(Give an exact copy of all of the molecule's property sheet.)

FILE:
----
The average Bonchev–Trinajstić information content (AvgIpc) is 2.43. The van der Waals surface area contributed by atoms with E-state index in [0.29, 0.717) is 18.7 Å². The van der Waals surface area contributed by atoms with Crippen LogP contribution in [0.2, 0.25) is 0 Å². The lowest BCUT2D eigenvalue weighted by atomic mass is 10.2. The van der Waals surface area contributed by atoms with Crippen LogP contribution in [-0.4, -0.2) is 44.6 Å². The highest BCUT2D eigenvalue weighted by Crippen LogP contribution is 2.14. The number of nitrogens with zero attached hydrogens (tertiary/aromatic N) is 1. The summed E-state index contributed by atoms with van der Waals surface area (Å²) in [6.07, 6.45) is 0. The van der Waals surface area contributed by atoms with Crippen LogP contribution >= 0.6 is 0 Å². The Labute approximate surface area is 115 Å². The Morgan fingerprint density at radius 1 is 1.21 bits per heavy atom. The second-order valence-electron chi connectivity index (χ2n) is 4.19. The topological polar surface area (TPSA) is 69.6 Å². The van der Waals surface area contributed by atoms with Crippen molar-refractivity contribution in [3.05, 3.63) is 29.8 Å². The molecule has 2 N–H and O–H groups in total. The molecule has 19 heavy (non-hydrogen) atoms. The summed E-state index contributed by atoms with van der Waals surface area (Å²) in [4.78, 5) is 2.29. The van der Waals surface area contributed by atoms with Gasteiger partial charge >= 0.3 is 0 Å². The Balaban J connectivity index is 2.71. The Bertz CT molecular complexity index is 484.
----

The average Bonchev–Trinajstić information content (AvgIpc) is 2.43. The van der Waals surface area contributed by atoms with E-state index in [0.29, 0.717) is 18.7 Å². The van der Waals surface area contributed by atoms with Crippen LogP contribution in [0.2, 0.25) is 0 Å². The lowest BCUT2D eigenvalue weighted by atomic mass is 10.2. The van der Waals surface area contributed by atoms with Crippen LogP contribution in [-0.4, -0.2) is 44.6 Å². The highest BCUT2D eigenvalue weighted by Crippen LogP contribution is 2.14. The number of nitrogens with zero attached hydrogens (tertiary/aromatic N) is 1. The summed E-state index contributed by atoms with van der Waals surface area (Å²) in [6.07, 6.45) is 0. The van der Waals surface area contributed by atoms with Crippen LogP contribution >= 0.6 is 0 Å². The Labute approximate surface area is 115 Å². The Morgan fingerprint density at radius 1 is 1.21 bits per heavy atom. The second-order valence-electron chi connectivity index (χ2n) is 4.19. The topological polar surface area (TPSA) is 69.6 Å². The van der Waals surface area contributed by atoms with Crippen molar-refractivity contribution in [3.05, 3.63) is 29.8 Å². The molecule has 2 N–H and O–H groups in total. The molecule has 19 heavy (non-hydrogen) atoms. The summed E-state index contributed by atoms with van der Waals surface area (Å²) in [4.78, 5) is 2.29. The van der Waals surface area contributed by atoms with Gasteiger partial charge >= 0.3 is 0 Å². The Balaban J connectivity index is 2.71. The Bertz CT molecular complexity index is 484.